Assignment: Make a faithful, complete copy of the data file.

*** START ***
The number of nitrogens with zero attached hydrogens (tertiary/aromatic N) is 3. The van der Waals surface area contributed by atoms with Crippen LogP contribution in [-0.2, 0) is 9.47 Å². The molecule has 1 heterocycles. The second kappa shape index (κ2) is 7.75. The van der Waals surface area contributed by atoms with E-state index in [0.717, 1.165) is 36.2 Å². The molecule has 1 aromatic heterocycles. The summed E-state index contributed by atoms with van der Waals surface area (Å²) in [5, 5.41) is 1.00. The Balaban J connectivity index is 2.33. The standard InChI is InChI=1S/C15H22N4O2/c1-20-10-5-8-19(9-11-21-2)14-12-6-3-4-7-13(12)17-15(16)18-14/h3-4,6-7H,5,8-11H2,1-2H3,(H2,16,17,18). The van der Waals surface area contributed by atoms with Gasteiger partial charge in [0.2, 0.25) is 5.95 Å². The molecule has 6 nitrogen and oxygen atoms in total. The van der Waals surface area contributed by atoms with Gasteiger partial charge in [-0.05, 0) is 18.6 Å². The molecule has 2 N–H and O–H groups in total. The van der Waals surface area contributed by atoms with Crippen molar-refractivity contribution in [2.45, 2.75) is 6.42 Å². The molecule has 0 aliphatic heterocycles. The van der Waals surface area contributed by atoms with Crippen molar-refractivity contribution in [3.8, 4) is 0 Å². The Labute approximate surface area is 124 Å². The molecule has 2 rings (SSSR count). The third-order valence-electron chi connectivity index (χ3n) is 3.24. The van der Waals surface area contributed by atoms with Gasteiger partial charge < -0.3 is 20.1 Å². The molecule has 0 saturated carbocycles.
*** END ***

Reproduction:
The number of nitrogens with zero attached hydrogens (tertiary/aromatic N) is 3. The van der Waals surface area contributed by atoms with Crippen LogP contribution in [-0.2, 0) is 9.47 Å². The molecule has 1 heterocycles. The second kappa shape index (κ2) is 7.75. The van der Waals surface area contributed by atoms with E-state index in [0.717, 1.165) is 36.2 Å². The molecule has 1 aromatic heterocycles. The summed E-state index contributed by atoms with van der Waals surface area (Å²) in [5, 5.41) is 1.00. The Balaban J connectivity index is 2.33. The standard InChI is InChI=1S/C15H22N4O2/c1-20-10-5-8-19(9-11-21-2)14-12-6-3-4-7-13(12)17-15(16)18-14/h3-4,6-7H,5,8-11H2,1-2H3,(H2,16,17,18). The van der Waals surface area contributed by atoms with Gasteiger partial charge in [0.2, 0.25) is 5.95 Å². The molecule has 6 nitrogen and oxygen atoms in total. The van der Waals surface area contributed by atoms with Gasteiger partial charge in [-0.05, 0) is 18.6 Å². The molecule has 2 N–H and O–H groups in total. The van der Waals surface area contributed by atoms with Crippen molar-refractivity contribution in [2.45, 2.75) is 6.42 Å². The molecule has 0 aliphatic heterocycles. The van der Waals surface area contributed by atoms with Crippen molar-refractivity contribution in [3.8, 4) is 0 Å². The Labute approximate surface area is 124 Å². The molecule has 2 rings (SSSR count). The third-order valence-electron chi connectivity index (χ3n) is 3.24. The van der Waals surface area contributed by atoms with Gasteiger partial charge < -0.3 is 20.1 Å². The molecule has 0 saturated carbocycles.